On leadership...

Student leadership, for me, means making a difference and providing a positive impact for the College. After being in Marlborough for seven years, I feel that it’s time for me to give back to the community. I am lucky enough to have had the opportunity to grow and follow every single change that has been made. Student leadership gives me a platform where I could represent on behalf of the pupil body and voice their opinions and change for the better for future generations. It is vital for us as prefects to guide younger generations through every experience and opportunity in Marlborough to allow them to blossom after their Marlborough experience.

 

On pupil voice...

Pupils of MCM are very vocal about both the improvements in the college and the necessary changes. MCM always offers them to speak their minds, never hesitating for anyone to contribute to making the college better. One of the ways I have been offered to propose my opinions was in the form of the food committee. It allowed me to suggest changes that fit everyone’s needs.

On pupil voice...

I believe that the college has many committees which are in place to aid the process of ensuring that pupils' voices are heard. The food committee, eco council and pupil council are all available for students to voice their concerns. In addition, the strong relationships which are built in each house are an excellent place for younger pupils to voice their opinions comfortably.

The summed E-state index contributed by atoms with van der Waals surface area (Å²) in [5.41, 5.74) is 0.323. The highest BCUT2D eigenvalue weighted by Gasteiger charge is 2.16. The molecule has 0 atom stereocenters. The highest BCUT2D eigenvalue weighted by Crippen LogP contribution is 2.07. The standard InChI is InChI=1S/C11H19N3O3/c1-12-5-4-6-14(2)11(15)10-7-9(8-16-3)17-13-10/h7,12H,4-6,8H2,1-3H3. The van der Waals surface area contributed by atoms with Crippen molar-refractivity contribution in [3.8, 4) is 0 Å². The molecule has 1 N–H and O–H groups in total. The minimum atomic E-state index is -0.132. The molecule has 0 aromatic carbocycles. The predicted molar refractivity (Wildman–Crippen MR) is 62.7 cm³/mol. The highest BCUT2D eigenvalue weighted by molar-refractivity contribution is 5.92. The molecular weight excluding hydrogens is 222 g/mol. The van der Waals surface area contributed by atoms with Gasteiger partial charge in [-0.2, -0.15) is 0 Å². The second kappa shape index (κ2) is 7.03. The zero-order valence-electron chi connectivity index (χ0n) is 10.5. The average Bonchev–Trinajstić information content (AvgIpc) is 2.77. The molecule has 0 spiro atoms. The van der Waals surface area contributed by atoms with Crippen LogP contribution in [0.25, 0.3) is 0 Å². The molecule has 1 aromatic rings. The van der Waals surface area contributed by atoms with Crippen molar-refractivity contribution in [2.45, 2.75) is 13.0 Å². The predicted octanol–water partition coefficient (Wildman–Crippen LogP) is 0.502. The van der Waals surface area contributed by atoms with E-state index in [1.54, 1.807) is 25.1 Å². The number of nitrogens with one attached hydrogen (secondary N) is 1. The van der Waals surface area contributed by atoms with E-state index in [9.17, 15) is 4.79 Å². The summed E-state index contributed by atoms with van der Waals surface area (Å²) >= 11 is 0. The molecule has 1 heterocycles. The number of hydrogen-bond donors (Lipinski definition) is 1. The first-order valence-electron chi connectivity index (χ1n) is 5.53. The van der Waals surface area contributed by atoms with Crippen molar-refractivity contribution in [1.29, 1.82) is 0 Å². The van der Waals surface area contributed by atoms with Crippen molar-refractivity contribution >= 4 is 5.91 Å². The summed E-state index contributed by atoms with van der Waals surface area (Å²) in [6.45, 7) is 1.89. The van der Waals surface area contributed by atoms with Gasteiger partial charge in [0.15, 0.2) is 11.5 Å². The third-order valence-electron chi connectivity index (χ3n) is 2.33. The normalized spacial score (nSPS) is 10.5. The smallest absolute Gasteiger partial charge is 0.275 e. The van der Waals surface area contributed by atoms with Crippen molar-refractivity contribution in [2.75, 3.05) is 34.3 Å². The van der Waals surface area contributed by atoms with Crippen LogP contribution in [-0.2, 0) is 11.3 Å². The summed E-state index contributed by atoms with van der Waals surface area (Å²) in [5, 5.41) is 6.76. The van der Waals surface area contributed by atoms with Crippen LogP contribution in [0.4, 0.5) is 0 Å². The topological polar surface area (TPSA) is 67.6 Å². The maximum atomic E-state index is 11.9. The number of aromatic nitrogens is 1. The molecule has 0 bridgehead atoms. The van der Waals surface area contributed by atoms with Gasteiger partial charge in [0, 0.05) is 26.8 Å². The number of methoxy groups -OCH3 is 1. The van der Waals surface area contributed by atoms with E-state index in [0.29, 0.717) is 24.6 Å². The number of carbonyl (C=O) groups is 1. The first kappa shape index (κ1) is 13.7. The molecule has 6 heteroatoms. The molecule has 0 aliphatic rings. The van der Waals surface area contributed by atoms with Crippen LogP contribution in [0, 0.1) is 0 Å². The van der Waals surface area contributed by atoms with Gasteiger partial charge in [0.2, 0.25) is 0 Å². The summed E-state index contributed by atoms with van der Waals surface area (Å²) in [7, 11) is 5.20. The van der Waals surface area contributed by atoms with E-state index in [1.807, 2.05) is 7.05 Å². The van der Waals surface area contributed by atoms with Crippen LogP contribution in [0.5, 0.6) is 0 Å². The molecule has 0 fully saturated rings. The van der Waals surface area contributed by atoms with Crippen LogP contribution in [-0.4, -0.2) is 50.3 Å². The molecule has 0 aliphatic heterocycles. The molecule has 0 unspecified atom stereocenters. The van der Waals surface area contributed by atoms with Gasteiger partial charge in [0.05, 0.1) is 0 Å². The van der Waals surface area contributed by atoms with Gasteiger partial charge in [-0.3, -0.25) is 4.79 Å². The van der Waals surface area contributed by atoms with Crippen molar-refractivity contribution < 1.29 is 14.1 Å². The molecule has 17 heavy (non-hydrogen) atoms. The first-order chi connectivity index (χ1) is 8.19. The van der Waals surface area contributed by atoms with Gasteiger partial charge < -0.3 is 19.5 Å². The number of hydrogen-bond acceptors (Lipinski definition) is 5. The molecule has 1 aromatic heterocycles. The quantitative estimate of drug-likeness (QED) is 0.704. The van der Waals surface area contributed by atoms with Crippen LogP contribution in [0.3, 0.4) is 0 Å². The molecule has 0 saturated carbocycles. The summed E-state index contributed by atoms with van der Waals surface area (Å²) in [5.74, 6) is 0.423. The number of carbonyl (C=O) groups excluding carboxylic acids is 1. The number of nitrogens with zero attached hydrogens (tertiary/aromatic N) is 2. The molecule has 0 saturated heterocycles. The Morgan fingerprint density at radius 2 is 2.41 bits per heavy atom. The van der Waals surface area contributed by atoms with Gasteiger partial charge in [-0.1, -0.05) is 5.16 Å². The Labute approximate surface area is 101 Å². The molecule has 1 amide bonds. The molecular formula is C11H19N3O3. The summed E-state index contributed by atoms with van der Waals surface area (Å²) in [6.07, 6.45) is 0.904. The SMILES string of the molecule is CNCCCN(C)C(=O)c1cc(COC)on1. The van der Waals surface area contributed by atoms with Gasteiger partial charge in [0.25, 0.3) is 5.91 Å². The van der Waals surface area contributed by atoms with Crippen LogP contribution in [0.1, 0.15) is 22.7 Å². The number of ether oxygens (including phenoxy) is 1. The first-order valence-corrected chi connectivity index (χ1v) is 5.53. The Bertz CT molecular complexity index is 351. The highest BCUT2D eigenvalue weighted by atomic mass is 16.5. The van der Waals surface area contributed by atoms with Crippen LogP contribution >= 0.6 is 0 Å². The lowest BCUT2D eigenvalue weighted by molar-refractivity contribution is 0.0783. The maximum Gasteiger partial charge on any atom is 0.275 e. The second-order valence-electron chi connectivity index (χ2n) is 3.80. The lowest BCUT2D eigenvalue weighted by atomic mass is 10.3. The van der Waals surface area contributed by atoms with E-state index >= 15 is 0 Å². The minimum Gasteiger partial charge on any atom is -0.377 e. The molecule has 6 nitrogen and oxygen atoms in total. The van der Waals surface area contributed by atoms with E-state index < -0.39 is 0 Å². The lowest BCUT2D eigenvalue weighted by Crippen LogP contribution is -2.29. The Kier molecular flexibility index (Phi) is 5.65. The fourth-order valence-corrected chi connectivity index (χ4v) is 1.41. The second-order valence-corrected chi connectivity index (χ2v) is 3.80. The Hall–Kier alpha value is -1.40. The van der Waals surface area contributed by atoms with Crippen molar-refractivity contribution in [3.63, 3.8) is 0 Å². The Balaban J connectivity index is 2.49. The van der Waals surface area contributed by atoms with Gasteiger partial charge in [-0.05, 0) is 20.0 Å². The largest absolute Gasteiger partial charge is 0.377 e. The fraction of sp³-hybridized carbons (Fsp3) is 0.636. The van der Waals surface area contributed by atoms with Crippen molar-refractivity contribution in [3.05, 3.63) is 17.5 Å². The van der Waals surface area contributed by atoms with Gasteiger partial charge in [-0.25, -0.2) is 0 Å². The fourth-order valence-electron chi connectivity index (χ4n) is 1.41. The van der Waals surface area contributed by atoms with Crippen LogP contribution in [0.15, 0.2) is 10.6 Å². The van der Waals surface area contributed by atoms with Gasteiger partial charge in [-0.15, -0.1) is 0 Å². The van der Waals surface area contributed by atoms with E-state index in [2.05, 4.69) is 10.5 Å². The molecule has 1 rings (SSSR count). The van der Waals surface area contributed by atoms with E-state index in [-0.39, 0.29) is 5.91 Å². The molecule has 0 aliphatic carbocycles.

On pupil voice...

The ‘pupil voice’ is something that has been of importance since the opening of the College in 2012. During my eight years of experience in MCM, I’ve recognised the clear link between the student body and the school management team. A range of student-run committees, such as the ‘Day Pupil Council’, have been established for the core purpose of improving the lifestyle of an everyday student. These councils have allowed any MCM pupil to raise any concerns that may have been missed by the management team. This has facilitated change in the school and underlines the importance of student’s involvement for the headmastership.

On pupil voice...

‘Pupil voice’ is clearly something the College values, reflected in the numerous committees established and student positions which have been offered over the years. These are all outlets for the ‘pupil voice’ to be heard by members of the management.

On pupil voice...

After being a part of Marlborough for seven years, it is very apparent that ‘pupil voice’ is something that is highly regarded by the College. The College has proved that in many different ways by allowing prefects to chair various committees during the school term. One of which is the ‘boarding pupil’s committee'' where it allows boarders to suggest and voice their opinions and feedback about changes that could be made or kept to enable everyone to have the best boarding experience in Marlborough. Marlborough stands by its 3 C’s where one of which is ‘conversation’. The College is always open to changes and listens to student’s feedback to provide students with the best experience they can ever have in a boarding school.

On pupil voice...

My personal journey at MCM has seen the growth of the College from 2016. Pupil voice is an important aspect of student life at Marlborough and this is evident by the various committees the College has, which range from Eco Council Committee, to Food Committee and Day and Boarding Pupil Committee. The College is always accepting of feedback, especially from pupils, through initiatives such as google forms. Moreover, I believe the environment in which we find ourselves in addition adds to the comfort of not being afraid to raise issues with tutors or HMs.